Primary hepatocytes isolated from AhR floxed mice were starved in methionine-free DMEM + 5% FBS for 30 min. [35S]Methionine (100 μCi) was added to the medium, and the cells were incubated for 14 h at 37 °C. Radioactive medium was carefully removed, cells were washed with PBS, and DMEM containing 5% FBS was added. Hepatocytes were treated with 10 μm β-naphthoflavone (βNF) for 2, 24 and 48 h. Cells were subjected to immunoprecipitation using anti-histone H1 antibody (Santa Cruz Biotechnology), and homocitrullination was detected using an anti-carbamyl lysine antibody. Autoradiography was performed using storage phosphor screens (GE Healthcare) and imaged on Typhoon Trio variable mode imager (GE Healthcare).
All data are presented as means ± S.E. The data were analyzed by applying t test using Sigma Stat software (Systat Software). Differences between the groups were considered significant only if the p value is <0.05.
Given the recruitment of established chromatin modifying coactivator proteins to the XRE, we wished to identify the AhR coactivators recruited to the newly identified NC-XRE. Nuclear extracts isolated from vehicle- and TCDD-treated mouse liver nuclei with a biotinylated NC-XRE oligonucleotide (bound to streptavidin-conjugated magnetic beads) as an affinity reagent to capture and enrich the AhR complex from TCDD-treated mouse liver nuclei. 2D-DIGE was performed on Cy3 (vehicle control) and Cy5 (TCDD) labeled proteins to identify protein spots enriched (>2-fold) in the TCDD-treated extracts (Fig. 1). Protein spots picked from a preparative gel were subjected to trypsin digestion and Nano-LC/MS/MS (Thermo Finnigan LTQ Orbitrap Velos). CPS1 was identified by MS sequencing as one of several novel proteins increased as a function of TCDD treatment. Western blotting on independently isolated replicate murine liver nuclear extracts confirmed that CPS1 is enriched in TCDD-treated nuclei concomitant with AhR activation and nuclear translocation (Fig. 2). Moreover, CPS1 coimmunoprecipitated with the AhR in a TCDD-dependent manner (Fig. 2B), and reciprocal coimmunoprecipitation experiments confirmed the association (Fig. 2C). The ability to detect some CPS1 protein in vehicle-treated nuclei (Fig. 2C), suggested that a trace amount of CPS1 may be constitutively present in nuclei and is rendered detectable following immunological enrichment. Further evidence for CPS1 nuclear compartmentalization was obtained using confocal immunofluorescence microscopy (Fig. 2D). Cultured C57BL6 mouse primary hepatocytes treated with DMSO (vehicle) or 6 nm TCDD for 2 h were immunologically probed for CPS1 and staining analyzed by confocal microscopy. DAPI staining identified the nuclei. Quantitation of nuclear staining and the surrounding cytosol revealed that nuclear CPS1 levels are markedly increased in TCDD-treated cells (Fig. 2E). The result shows that only a small fraction of the total cellular CPS1 protein enters the nuclei.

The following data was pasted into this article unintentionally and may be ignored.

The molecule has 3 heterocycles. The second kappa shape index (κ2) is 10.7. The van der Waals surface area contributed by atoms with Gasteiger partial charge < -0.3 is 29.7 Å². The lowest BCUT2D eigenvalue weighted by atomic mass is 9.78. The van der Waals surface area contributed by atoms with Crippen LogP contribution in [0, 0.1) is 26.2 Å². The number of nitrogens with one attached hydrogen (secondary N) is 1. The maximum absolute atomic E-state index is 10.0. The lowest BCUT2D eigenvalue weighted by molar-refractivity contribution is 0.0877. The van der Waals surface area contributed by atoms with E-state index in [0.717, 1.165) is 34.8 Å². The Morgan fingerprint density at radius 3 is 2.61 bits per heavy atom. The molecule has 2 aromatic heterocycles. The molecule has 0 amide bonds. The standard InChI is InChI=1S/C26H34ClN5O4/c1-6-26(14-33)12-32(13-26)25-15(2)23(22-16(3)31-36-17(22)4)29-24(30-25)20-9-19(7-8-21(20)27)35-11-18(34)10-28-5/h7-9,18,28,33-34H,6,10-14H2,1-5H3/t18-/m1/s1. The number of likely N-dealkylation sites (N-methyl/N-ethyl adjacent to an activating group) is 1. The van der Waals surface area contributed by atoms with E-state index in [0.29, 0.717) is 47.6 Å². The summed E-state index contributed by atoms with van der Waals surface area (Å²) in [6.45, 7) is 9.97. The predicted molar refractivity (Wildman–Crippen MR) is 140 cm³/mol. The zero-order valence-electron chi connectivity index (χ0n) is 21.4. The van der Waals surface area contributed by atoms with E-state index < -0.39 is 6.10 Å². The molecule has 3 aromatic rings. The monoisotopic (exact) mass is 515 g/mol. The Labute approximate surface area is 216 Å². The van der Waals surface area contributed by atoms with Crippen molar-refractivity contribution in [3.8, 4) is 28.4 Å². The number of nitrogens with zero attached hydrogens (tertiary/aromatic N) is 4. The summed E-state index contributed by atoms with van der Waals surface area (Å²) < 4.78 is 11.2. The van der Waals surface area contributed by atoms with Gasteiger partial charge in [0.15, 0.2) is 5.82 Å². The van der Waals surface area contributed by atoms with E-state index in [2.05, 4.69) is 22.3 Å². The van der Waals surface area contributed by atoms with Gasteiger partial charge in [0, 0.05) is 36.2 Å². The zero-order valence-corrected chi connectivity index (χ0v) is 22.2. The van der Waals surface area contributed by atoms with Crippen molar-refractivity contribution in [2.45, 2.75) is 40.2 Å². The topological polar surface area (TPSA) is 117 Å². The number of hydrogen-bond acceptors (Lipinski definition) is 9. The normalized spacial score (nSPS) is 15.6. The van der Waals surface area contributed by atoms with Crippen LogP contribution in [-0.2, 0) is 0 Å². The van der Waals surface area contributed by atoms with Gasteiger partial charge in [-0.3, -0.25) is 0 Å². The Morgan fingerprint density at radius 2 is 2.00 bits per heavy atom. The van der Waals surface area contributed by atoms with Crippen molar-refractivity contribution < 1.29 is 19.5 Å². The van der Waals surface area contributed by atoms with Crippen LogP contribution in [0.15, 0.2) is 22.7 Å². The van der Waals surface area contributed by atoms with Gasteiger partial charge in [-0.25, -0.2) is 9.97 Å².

We recently showed that the AhR-KLF6 complex is recruited to an upstream PAI-1 gene regulatory region containing a functional NC-XRE (8, 9). In vivo ChIP assays were performed on whole liver tissue targeting the PAI-1 and CYP1A1 promoter regions harboring the NC-XRE and XREs, respectively (Fig. 3). ChIP on the PAI-1 promoter revealed that the AhR, KLF6, and CPS1 each exhibited TCDD-dependent DNA binding, whereas binding to the CYP1A1 promoter was restricted to the AhR. Quantitative re-ChIP experiments confirmed that the AhR and CPS1 are simultaneously bound to the same PAI-1 promoter sequence (Fig. 3C). Immunological evaluation of the protein-DNA complex using mouse liver nuclear extracts and the NC-XRE oligonucleotide established the presence of each protein in the complex (Fig. 4). Because the antibodies against the AhR, CPS1, and KLF6 did not generate a “supershift” product in the EMSA (data not shown), we used immunodepleted nuclear extracts to establish involvement of each protein in complex formation. Fig. 4A confirms successful immunodepletion of the extracts for AhR, CPS1, and KLF6 with the specific antibodies, whereas use of a nonspecific IgG preserved the proteins. EMSA was performed using AhR-, CPS1-, and KLF6-depleted nuclear extracts (Fig. 4B). Although a pronounced TCDD-inducible protein-DNA complex was readily detectable with the IgG-treated nuclear extract, the absence of a gel shift product using immunodepleted extracts demonstrated that AhR, CPS1, and KLF6 all contribute to the formation of a single multisubunit complex at the NC-XRE.